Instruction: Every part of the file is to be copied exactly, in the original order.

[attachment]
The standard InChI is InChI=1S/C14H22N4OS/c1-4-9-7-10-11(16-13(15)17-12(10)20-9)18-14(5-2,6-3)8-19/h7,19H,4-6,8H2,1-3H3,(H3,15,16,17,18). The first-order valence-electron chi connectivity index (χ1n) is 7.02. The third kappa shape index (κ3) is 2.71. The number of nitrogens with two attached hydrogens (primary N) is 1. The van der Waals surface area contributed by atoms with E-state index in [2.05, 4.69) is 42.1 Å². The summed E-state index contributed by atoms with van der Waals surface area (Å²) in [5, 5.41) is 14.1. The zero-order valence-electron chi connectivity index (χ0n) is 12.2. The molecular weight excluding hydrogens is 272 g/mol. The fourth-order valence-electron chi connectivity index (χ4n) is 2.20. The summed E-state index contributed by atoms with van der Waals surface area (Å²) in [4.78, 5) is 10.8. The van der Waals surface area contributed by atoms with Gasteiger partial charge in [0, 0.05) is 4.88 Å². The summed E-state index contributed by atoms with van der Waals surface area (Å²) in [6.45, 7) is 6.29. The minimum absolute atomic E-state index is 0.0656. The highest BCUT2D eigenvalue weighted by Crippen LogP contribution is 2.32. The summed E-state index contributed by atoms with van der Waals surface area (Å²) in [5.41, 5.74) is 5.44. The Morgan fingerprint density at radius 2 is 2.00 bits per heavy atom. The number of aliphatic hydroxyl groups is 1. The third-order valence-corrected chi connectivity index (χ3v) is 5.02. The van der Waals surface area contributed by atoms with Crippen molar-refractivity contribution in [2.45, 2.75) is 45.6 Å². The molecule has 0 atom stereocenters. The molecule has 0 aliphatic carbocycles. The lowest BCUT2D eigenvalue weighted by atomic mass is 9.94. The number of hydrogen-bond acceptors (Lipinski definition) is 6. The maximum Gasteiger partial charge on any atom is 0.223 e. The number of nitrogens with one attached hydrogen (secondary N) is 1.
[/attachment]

The standard InChI is InChI=1S/C14H22N4OS/c1-4-9-7-10-11(16-13(15)17-12(10)20-9)18-14(5-2,6-3)8-19/h7,19H,4-6,8H2,1-3H3,(H3,15,16,17,18). The first-order valence-electron chi connectivity index (χ1n) is 7.02. The third kappa shape index (κ3) is 2.71. The number of nitrogens with two attached hydrogens (primary N) is 1. The van der Waals surface area contributed by atoms with E-state index in [2.05, 4.69) is 42.1 Å². The summed E-state index contributed by atoms with van der Waals surface area (Å²) in [5, 5.41) is 14.1. The zero-order valence-electron chi connectivity index (χ0n) is 12.2. The molecular weight excluding hydrogens is 272 g/mol. The fourth-order valence-electron chi connectivity index (χ4n) is 2.20. The summed E-state index contributed by atoms with van der Waals surface area (Å²) in [4.78, 5) is 10.8. The van der Waals surface area contributed by atoms with Gasteiger partial charge in [0, 0.05) is 4.88 Å². The summed E-state index contributed by atoms with van der Waals surface area (Å²) in [6.45, 7) is 6.29. The minimum absolute atomic E-state index is 0.0656. The highest BCUT2D eigenvalue weighted by Crippen LogP contribution is 2.32. The summed E-state index contributed by atoms with van der Waals surface area (Å²) in [5.41, 5.74) is 5.44. The Morgan fingerprint density at radius 2 is 2.00 bits per heavy atom. The number of aliphatic hydroxyl groups is 1. The third-order valence-corrected chi connectivity index (χ3v) is 5.02. The van der Waals surface area contributed by atoms with Crippen molar-refractivity contribution in [2.45, 2.75) is 45.6 Å². The molecule has 0 atom stereocenters. The molecule has 0 aliphatic carbocycles. The lowest BCUT2D eigenvalue weighted by atomic mass is 9.94. The number of hydrogen-bond acceptors (Lipinski definition) is 6. The maximum Gasteiger partial charge on any atom is 0.223 e. The number of nitrogens with one attached hydrogen (secondary N) is 1.